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J Eur Acad Dermatol Venereol. 2019 Oct;33(10):1863-1873. doi: 10.1111/jdv.15782. Epub 2019 Jul 30.

Cutaneous candidiasis - an evidence-based review of topical and systemic treatments to inform clinical practice.

Author information

1
Department of Dermato-Venereology, Zealand University Hospital, Roskilde Hospital, Roskilde, Denmark.
2
Health Sciences Faculty, University of Copenhagen, Copenhagen, Denmark.
3
Department of Dermatology, King's College London, London, UK.

Abstract

Cutaneous candidiasis is a common skin disease, and several treatments have been investigated within the last fifty years. Yet, systematic reviews are lacking, and evidence-based topical and systemic treatment strategies remain unclear. Thus, the aim of this review was to summarize efficacy and adverse effects of topical and oral therapies for cutaneous candidiasis in all age groups. Two individual researchers searched PubMed and EMBASE for 'cutaneous candidiasis' and 'cutaneous candidiasis treatment', 'intertrigo', 'diaper dermatitis' and 'cheilitis'. Searches were limited to 'English language', 'clinical trials' and 'human subjects', and prospective clinical trials published in abstracts or articles were included. In total, 149 studies were identified, of which 44 were eligible, comprising 41 studies of 19 topical therapies and four studies of three systemic therapies for cutaneous candidiasis. Topical therapies were investigated in infants, children, adolescents, adults and elderly, while studies of systemic therapies were limited to adolescents and adults. Clotrimazole, nystatin and miconazole were the most studied topical drugs and demonstrated similar efficacy with complete cure rates of 73%-100%. Single-drug therapy was as effective as combinations of antifungal, antibacterial and topical corticosteroid. Four studies investigated systemic therapy, and oral fluconazole demonstrated similar efficacy to oral ketoconazole and topical clotrimazole. Limitations to this review were mainly that heterogeneity of studies hindered meta-analyses. In conclusions, clotrimazole, nystatin and miconazole were the most studied topical drugs and demonstrated equal good efficacy and mild adverse effects similar to combinations of antifungal, antibacterial and topical corticosteroids. Oral fluconazole was as effective as topical clotrimazole and is the only commercially available evidence-based option for systemic treatment of cutaneous candidiasis.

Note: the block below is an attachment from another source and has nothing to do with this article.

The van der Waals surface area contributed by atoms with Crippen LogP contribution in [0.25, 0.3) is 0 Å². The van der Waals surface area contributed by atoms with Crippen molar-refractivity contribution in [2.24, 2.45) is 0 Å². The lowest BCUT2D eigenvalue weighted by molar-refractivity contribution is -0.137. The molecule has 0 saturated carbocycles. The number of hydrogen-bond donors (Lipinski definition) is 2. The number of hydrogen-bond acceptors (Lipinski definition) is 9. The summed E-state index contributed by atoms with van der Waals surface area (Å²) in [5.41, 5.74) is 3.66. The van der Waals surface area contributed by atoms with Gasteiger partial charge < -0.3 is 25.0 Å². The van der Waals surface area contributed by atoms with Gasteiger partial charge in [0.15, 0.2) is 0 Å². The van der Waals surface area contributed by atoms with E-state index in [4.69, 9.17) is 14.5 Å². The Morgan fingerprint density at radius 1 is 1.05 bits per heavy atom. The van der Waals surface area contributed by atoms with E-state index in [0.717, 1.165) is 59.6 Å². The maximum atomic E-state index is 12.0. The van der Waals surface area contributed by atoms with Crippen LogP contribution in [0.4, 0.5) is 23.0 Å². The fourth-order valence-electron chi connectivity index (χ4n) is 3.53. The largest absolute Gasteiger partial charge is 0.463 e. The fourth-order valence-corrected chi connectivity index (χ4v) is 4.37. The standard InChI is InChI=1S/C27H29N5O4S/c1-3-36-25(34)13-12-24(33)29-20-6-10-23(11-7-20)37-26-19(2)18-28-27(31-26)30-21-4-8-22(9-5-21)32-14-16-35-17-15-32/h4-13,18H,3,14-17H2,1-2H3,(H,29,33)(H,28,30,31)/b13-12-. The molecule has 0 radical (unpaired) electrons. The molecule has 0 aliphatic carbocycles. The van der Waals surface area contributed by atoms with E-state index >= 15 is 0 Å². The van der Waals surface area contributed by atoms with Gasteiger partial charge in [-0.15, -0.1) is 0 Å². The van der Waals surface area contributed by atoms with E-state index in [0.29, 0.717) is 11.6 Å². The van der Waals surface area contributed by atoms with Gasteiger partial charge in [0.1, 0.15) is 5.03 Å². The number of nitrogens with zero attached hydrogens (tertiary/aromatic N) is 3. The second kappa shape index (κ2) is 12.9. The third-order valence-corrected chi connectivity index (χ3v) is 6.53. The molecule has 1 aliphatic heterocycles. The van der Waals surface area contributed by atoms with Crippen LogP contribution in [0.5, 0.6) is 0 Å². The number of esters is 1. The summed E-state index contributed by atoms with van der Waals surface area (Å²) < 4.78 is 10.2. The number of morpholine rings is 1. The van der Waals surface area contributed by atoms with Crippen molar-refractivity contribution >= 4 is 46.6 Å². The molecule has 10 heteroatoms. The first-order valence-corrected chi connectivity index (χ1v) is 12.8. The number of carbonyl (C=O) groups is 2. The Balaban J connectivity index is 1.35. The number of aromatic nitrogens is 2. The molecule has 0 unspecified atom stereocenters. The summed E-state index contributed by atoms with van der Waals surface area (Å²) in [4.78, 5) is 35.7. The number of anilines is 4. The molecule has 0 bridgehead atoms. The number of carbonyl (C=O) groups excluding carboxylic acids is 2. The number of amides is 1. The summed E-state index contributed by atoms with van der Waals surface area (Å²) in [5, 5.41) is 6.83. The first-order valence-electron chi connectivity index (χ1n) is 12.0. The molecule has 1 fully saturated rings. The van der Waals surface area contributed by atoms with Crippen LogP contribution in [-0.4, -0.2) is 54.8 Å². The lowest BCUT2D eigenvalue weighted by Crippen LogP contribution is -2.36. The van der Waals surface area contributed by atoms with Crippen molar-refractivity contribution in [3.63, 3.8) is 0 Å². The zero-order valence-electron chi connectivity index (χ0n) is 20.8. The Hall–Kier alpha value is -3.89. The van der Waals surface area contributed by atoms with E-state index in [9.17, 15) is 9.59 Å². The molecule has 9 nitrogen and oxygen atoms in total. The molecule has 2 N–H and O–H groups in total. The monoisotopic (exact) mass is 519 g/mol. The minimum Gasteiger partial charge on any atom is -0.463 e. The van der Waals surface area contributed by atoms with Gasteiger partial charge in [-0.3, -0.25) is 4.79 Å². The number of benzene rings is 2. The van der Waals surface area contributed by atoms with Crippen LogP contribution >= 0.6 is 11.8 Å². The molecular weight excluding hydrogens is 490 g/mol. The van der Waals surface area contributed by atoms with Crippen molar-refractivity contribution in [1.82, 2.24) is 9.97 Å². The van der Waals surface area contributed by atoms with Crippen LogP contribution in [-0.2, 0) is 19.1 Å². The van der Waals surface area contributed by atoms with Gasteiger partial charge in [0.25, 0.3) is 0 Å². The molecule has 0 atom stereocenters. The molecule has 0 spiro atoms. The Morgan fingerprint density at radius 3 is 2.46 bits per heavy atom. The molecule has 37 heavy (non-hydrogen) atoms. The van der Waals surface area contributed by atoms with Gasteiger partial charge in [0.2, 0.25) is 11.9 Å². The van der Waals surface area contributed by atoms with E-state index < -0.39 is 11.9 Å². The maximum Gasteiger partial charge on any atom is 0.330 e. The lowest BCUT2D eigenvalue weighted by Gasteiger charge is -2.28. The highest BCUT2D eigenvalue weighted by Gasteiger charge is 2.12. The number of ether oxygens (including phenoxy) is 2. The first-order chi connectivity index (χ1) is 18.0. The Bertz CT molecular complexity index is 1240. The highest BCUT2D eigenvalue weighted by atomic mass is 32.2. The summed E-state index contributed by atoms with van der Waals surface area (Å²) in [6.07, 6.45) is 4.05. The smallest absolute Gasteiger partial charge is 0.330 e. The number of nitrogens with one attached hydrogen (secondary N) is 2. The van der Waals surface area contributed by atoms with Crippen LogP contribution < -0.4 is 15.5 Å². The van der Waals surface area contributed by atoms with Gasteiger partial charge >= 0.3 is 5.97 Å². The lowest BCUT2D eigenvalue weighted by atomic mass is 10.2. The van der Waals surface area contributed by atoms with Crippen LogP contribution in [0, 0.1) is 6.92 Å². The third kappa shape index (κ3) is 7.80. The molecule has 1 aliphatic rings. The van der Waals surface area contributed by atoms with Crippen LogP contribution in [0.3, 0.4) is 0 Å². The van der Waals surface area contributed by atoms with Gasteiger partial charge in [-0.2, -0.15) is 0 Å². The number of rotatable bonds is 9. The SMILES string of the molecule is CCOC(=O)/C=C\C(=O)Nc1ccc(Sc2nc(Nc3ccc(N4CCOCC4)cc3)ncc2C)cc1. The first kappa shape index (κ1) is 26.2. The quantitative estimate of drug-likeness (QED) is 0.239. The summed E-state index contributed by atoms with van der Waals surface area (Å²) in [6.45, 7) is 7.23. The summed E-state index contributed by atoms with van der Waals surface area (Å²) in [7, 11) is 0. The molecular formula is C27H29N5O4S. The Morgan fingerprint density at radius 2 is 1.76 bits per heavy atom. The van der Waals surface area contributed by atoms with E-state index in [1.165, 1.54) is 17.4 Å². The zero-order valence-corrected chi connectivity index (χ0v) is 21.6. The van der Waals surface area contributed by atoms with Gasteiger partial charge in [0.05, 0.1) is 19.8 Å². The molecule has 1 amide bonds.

PMID:
31287594
DOI:
10.1111/jdv.15782
[Indexed for MEDLINE]

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